Weather and Climate Legends
Translated by D. L.
Ashliman. Copyright 1997.
- The Thousand Years of Cold Are
Coming (Italy/Austria, Joh. Adolf Heyl).
- The Eternal Jew on the
Matterhorn (Switzerland, Jacob and Wilhelm Grimm).
- Aid and Punishment (Switzerland,
Northeast from Welschnofen [in the South Tyrolian Alps] there are woods,
pastures and meadows, but only a few planted fields. According to legend,
the oldest farmyards in that region are on land that was formerly covered
by vineyards. The people at the Hagner farm, for example, claim that the
walled steps of old vineyard terraces can still be seen there.
They say that ages ago there was no snow there, not even frost. Then
suddenly it began to get cold. Frost began to fall, and the Hagner farmer
said, "Children, we must move down into the valley, for the thousand years
of cold are coming." That was the end of wine culture there, and it
became colder and colder.
Now they can scarcely get rye and oats to ripen up there.
- Source: Joh. Adolf Heyl, Volkssagen, Bräuche und Meinungen
aus Tirol (Brixen: Verlag der Buchhandlung des Kath.-polit.
Pressvereins, 1897), p. 354.
- A similar legend about a previous age of warm climate in the high Alps
is found on page 233 of the same collection.
Mount Matter beneath the Matterhorn in Valais is a high glacier from which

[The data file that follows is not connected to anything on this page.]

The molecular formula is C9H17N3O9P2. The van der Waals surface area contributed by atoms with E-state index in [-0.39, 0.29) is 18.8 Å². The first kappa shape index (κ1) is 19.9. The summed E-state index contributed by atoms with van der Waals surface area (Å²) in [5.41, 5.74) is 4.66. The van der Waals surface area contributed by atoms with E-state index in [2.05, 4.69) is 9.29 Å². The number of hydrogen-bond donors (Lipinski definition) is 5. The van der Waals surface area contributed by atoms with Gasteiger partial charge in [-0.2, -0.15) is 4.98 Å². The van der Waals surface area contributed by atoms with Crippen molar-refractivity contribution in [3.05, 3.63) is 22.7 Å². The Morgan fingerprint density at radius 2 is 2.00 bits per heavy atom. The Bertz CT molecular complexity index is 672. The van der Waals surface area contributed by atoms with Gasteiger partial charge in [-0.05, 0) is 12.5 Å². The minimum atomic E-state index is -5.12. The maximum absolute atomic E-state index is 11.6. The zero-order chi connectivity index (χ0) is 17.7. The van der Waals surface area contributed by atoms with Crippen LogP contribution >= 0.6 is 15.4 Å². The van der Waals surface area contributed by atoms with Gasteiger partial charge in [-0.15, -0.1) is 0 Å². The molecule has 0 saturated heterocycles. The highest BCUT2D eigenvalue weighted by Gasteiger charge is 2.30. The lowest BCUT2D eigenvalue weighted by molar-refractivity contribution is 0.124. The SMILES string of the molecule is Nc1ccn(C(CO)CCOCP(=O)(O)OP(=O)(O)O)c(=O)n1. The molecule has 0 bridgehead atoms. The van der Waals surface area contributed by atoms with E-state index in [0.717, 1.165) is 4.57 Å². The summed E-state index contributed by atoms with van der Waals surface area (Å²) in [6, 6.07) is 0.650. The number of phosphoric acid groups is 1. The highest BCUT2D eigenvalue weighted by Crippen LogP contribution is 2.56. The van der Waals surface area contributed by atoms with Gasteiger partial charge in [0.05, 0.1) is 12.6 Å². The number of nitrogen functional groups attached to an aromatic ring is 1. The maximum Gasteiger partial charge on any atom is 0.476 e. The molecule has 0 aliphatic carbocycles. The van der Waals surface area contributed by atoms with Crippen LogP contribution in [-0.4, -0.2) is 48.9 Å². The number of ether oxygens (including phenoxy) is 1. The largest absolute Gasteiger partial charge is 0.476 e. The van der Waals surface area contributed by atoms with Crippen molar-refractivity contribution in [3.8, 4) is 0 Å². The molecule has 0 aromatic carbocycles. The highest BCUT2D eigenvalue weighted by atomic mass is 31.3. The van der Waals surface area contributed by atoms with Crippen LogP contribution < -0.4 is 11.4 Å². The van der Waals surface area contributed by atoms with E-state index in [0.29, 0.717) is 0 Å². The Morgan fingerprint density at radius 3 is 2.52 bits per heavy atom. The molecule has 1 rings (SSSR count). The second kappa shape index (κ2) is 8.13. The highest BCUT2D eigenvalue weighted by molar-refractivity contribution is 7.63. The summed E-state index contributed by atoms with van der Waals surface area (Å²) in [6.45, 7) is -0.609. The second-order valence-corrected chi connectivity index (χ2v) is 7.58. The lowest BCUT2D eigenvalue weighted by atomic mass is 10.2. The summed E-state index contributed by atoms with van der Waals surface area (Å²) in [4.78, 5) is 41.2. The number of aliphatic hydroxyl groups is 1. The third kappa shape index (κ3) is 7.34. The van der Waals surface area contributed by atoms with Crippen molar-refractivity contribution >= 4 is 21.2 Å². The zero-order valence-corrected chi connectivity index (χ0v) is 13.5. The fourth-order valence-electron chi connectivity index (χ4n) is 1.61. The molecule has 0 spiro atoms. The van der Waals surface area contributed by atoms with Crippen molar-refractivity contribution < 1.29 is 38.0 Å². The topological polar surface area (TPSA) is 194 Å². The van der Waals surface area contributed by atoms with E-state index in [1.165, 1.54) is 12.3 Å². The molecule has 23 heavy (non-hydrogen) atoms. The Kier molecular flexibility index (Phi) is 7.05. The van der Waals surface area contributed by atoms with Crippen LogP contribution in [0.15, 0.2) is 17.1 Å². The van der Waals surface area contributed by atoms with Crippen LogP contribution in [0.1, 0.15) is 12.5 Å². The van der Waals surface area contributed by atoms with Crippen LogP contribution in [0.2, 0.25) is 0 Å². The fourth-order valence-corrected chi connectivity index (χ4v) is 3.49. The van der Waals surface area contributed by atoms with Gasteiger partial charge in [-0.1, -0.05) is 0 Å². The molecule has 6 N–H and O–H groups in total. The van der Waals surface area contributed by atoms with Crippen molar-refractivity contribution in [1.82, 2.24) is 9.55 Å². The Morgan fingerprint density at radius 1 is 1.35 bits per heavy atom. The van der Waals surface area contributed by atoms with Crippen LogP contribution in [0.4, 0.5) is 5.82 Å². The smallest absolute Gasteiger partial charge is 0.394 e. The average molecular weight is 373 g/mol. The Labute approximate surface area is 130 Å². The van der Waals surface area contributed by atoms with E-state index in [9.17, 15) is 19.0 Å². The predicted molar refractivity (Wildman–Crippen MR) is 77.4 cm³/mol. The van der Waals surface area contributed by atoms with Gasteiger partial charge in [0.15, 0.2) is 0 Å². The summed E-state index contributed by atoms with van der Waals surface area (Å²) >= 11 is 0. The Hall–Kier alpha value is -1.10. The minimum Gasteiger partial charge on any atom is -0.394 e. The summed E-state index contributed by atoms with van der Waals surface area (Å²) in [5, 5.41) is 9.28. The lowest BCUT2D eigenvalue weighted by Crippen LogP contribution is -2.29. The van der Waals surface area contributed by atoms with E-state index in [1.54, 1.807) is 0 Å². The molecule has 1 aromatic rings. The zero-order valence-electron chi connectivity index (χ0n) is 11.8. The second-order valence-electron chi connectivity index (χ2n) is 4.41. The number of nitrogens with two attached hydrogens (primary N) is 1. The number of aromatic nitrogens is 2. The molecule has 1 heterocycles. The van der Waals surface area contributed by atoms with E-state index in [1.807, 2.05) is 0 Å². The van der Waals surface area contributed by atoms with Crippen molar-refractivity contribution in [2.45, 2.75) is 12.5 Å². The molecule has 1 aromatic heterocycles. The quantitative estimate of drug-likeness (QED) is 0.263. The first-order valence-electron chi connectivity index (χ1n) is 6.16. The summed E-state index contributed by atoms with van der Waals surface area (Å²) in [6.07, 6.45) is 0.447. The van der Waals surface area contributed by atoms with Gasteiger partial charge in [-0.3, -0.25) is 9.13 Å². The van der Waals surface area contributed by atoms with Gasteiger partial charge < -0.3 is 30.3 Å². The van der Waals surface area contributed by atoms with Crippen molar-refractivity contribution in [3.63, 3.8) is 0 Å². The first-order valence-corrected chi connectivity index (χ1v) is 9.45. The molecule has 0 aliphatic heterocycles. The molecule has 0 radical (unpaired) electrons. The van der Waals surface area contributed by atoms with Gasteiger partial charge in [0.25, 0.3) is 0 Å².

the Vispa River flows. According to popular legend, an imposing city
existed there ages ago. The Wandering Jew (as many Swiss call the Eternal
Jew) came there once and said: "When I pass this way a second time there
will be nothing but trees and rocks where you now see houses and streets.
And when my path leads me here a third time, there will be nothing but
snow and ice."
And now nothing can be seen there but snow and ice.
- Source: Jacob and Wilhelm Grimm, Deutsche Sagen, no. 344.
On the side of Mount Pilatus is a place name the Kastler-Alp, now covered
with stones and rubble, but which once was verdant and fertile. The cause
of the change was as follows:
The land there was formerly occupied by a farmer, a churlish, unfeeling
man, who, though wealthy, let his only sister struggle with the greatest
poverty in the valley beneath. The poor woman at length having fallen
sick, and seeing no other resource, resolved to apply to her hard-hearted
brother for the means of employing a doctor. She sent her daughter to
him; but all the prayers and tears of the poor girl failed to move him,
and he told her he would sooner than give her anything, see the Alp
covered with stones and rubble. She departed, and as she went along, a
dwarf suddenly appeared to her. She would have fled, but he gently
detained her, and telling her he had heard all that had passed, gave her a
parcel of herbs, which he assured her would cure her mother, and a little
cheese, which he said would last them a long time.
On trial, the herbs quickly produced the promised effect; and when they
went to cut the cheese they found the knife would not penetrate it, and no
wonder, for it was pure gold.
There also came a sudden storm on the mountain, and the Kastler-Alp was
reduced to its present condition.
- Source: Thomas Keightley, The Fairy Mythology, Illustrative of the
Romance and Superstition of Various Countries (London: H. G. Bohn,
1850), p. 277. I have slightly revised Keightley's translation.
- Keightley's source: Rudolf Müller, Bilder und Sagen aus der
Schweiz (Glarus, 1842).
Revised May 12, 1997.